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Warren Commission Hearings: Vol. I - Page 16« Previous | Next »

(Testimony of Mrs. Lee Harvey Oswald Resumed)

Mr. Rankin.
And he was dressed up with a pistol at the same time, was he?
Mrs. Oswald.
Mr. Rankin.
You have examined that picture since, and noticed that the telescopic lens was on at the time the picture was taken, have you not?
Mrs. Oswald.
Now I paid attention to it. A specialist would see it immediately, of course. But at that time I did not pay any attention at all. I saw just Lee. These details are of great significance for everybody, but for me at that time it didn't mean anything. At the time' that I was questioned, I had even forgotten that I had taken two photographs. I thought there was only one. I thought that there were two identical pictures, but they turned out to be two different poses.
Mr. Rankin.
Did you have anything to do with the prints of the photograph after the prints were made? That is, did you put them in a photographic album yourself?
Mrs. Oswald.
Lee gave me one photograph and asked me to keep it for June somewhere. Of course June doesn't need photographs like that.
Mr. Rankin.
Do you recall how long after that the Walker matter occurred?
Mrs. Oswald.
Two, perhaps three weeks later. I don't know. You know better when this happened.
Mr. Rankin.
How did you first learn that your husband had shot at General Walker?
Mrs. Oswald.
That evening he went out, I thought that he had gone to his classes or perhaps that he just walked out or went out on his own business. It got to be about 10 or 10:30, he wasn't home yet, and I began to be worried. Perhaps even later.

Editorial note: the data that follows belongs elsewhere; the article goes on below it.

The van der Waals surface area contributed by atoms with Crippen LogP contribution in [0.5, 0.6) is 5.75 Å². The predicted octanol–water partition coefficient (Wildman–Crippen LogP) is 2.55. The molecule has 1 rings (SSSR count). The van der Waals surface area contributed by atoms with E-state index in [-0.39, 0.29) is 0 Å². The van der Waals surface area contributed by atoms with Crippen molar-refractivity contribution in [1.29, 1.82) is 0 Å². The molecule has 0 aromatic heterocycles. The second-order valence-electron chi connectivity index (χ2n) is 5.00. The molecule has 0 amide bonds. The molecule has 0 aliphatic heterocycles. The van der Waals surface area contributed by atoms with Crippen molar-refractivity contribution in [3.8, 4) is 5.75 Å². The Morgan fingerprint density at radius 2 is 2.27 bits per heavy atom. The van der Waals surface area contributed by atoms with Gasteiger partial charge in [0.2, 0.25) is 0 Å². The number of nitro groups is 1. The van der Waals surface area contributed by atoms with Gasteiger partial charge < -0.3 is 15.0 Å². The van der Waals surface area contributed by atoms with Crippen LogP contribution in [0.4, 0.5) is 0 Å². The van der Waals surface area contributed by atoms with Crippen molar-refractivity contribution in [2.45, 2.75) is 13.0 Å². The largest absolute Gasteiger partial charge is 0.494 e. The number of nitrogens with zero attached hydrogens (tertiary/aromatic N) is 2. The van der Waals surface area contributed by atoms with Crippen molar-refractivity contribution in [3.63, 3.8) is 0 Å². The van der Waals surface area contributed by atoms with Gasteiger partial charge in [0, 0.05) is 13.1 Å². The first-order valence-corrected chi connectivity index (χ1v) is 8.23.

Then I went into his room. Somehow, I was drawn into it--you know--I was pacing around. Then I saw a note there.
Mr. Rankin.
Did you look for the gun at that time?
Mrs. Oswald.
No, I didn't understand anything. On the note it said, "If I am arrested" and there are certain other questions, such as, for example, the key to the mailbox is in such and such a place, and that he left me some money to last me for some time, and I couldn't understand at all what can he be arrested for. When he came back I asked him what had happened. He was very pale. I don't remember the exact time, but it was very late. And he told me not to ask him any questions. He only told me that he had shot at General Walker.
Of course I didn't sleep all night. I thought that any minute now, the police will come. Of course I wanted to ask him a great deal. But in his state I decided I had best leave him alone it would be purposeless to question him.
Mr. Rankin.
Did he say any more than that about the shooting?
Mrs. Oswald.
Of course in the morning I told him that I was worried, and that we can have a lot of trouble, and I asked him, "Where is the rifle? What did you do with it?"
He said, that he had left it somewhere, that he had buried it, it seems to me, somewhere far from that place, because he said dogs could find it by smell. I don't know---I am not a criminologist.
Mr. Rankin.
Did he tell you why he had shot at General Walker?
Mrs. Oswald.
I told him that he had no right to kill people in peacetime, he had no right to take their life because not everybody has the same ideas as he has. People cannot be all alike. He said that this was a very bad man, that he was a fascist, that he was the leader of a fascist organization, and when I said that even though all of that might be true, just the same he had no right to take his life, he said if someone had killed Hitler in time it would have saved many lives. I told him that this is no method to prove your ideas, by means of a rifle.
Mr. Rankin.
Did you ask him how long he had been planning to do this?
Mrs. Oswald.
Yes. He said he had been planning for two months. Yes--perhaps he had planned to do so even earlier, but according to his conduct I could tell he was planning--he had been planning this for two months or perhaps a little even earlier.
The Chairman.
Would you like to take a little recess?
Mrs. Oswald.
No, thank you. Better to get it over with.
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